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Knob & Tube -- Cellulose Insulation

Posted by richardonthego (My Page) on
Fri, Oct 28, 11 at 16:49


I am in Los Angeles in a house that was built in 1921. It has knob and tube and is still running electricity that way. We've had a licensed electrician come and inspect all the wires and breaker box and retrofit all the plugs to be grounded. We asked him if cellulose could be blown in over the knob and tube in the attic and he said that'd be fine because the wires are still in good shape.

I called an insulation company with experience in knob and tube and they said it's fine, as well. Especially because cellulose is non-flammeable.

I still have reservations, though. Despite both the electrician and insulation company saying it's safe, I'm worried. A lot of forums say to replace the knob and tube completely.

Should I be? Has anyone else blown in cellulose over knob and tube?

We are planning on only blowing in the cellulose in the attic, not the walls.

Thank you!

Follow-Up Postings:

RE: Knob & Tube -- Cellulose Insulation

Absolutely NOT according to the NEC. This is specifically DISALLOWED by 394.14

(5) Hollow spaces of walls, ceilings, and attics where such spaces are insulated by loose, rolled, or foamed-in-place insulating material that envelops the conductors

Further, the handbook explains why:

Blown-in, foamed-in, or rolled insulation prevents the dissipation of heat into the free air space, resulting in higher conductor temperature, which could cause insulation breakdown and possible ignition of the insulation. Section 394.12 prohibits installation of knob-and-tube wiring in hollow spaces that have been weatherized.

RE: Knob & Tube -- Cellulose Insulation

Richard -

We're in the same situation (up in the Bay Area).

The California State Energy Code differs from the NEC in that it allows insulation over knob and tube provided a licensed electrician inspects the K&T and deems it safe.

You can access a copy of the relevant code at the link to an Energy FAQ site below (it's the second to last question on the "In-Home Work Requirements" section).

I'm still undecided. I'm pretty risk averse, but I also don't want to avoid making my home more energy efficient due to what seems to be (statistically speaking) a very slim chance of fire risk. Especially since I'm looking at some generous rebates for energy upgrades.

Here is a link that might be useful: California Electrical Code

RE: Knob & Tube -- Cellulose Insulation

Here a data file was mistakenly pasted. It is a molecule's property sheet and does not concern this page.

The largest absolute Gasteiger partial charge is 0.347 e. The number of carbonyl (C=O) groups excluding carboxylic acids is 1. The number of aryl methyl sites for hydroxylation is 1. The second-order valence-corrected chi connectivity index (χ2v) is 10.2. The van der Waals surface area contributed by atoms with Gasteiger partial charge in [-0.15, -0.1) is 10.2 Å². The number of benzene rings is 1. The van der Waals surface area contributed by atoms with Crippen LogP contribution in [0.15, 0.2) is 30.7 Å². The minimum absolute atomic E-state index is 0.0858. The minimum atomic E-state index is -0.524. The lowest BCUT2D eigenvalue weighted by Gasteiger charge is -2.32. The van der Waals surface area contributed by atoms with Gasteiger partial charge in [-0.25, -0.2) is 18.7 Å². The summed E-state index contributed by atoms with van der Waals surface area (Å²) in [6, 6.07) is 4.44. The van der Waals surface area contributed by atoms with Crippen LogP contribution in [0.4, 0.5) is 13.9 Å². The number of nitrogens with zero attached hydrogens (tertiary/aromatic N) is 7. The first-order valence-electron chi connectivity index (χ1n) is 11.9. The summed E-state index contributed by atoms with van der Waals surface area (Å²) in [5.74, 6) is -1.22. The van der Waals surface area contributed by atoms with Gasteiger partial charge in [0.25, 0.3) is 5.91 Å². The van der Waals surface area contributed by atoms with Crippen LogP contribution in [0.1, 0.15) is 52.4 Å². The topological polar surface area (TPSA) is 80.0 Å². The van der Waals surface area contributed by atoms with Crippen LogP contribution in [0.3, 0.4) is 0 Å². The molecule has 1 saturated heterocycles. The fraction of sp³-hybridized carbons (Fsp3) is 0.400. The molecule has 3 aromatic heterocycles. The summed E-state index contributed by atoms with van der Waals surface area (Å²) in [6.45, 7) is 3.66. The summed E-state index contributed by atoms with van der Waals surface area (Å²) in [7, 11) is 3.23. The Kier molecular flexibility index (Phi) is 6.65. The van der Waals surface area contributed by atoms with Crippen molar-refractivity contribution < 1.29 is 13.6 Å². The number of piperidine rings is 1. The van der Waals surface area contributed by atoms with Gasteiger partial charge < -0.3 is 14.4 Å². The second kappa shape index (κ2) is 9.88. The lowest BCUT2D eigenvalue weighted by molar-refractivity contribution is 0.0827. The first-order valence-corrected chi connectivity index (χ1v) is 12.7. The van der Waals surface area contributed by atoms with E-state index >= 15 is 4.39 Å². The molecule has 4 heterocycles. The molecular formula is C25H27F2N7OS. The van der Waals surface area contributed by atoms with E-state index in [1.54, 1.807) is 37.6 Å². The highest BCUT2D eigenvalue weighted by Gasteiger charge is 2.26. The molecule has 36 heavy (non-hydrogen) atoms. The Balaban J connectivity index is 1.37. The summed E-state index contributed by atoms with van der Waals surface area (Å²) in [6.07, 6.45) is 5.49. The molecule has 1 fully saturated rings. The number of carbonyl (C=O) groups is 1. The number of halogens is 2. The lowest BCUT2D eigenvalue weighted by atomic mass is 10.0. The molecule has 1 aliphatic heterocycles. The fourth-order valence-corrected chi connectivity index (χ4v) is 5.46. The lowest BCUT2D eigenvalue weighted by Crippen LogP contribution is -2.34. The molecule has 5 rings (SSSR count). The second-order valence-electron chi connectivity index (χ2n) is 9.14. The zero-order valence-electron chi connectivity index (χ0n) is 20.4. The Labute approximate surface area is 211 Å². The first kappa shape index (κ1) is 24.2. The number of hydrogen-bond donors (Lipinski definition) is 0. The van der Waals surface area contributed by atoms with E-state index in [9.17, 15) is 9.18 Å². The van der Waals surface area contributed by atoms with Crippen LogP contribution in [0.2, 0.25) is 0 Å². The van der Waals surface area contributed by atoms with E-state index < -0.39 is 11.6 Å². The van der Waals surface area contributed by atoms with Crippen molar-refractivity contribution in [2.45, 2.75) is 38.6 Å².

May be I am missing something... how is your electrician upgrading all outlets to be grounded without rewiring them? And if he is rewiring them, why not get rid of the knob and tub all together? I would never live in a house with knob and tube. Who knows what condition non-visible wires are in... and what condition any hidden splices are in... insulating will only make rewiring more difficult. I'd rewire first then insulate.

RE: Knob & Tube -- Cellulose Insulation

"I would never live in a house with knob and tube."

you cannot see most of the wiring in a house.

Most of the K&T problems are caused by folks messing around with the K&T.

It tends to work just fine (even if the insulation is brittle) until someone messes with it.

Pre-WWII AC cable is often pretty bad also.
Before the requirement to solder plat the copper wire it reacted with the rubber insulation making it extremely brittle by with time.

A lot of the insulation will fall right off the wire if you move it to replace a switch or receptacle.
Even moving the cable can result in shorts forming.

RE: Knob & Tube -- Cellulose Insulation

I often keep the K&T around for that very reason - almost no chance of shorting with the wires so far apart. As long as it's run in an area not covered with insulation (as in a basement), where the entire run is visible and can inspect for good splices. NEC allows for extending existing knob & tube wiring, though not new runs.

RE: Knob & Tube -- Cellulose Insulation

'NEC allows for extending existing knob & tube wiring"
Just try to buy pieces.

reRE: Knob & Tube -- Cellulose Insulation

Other provisions in the code make it impossible to extend.

Like grounding requirements.

It is more of a historical record tat allows K&T to be considered still in accordance wth the NEC in existing installations.

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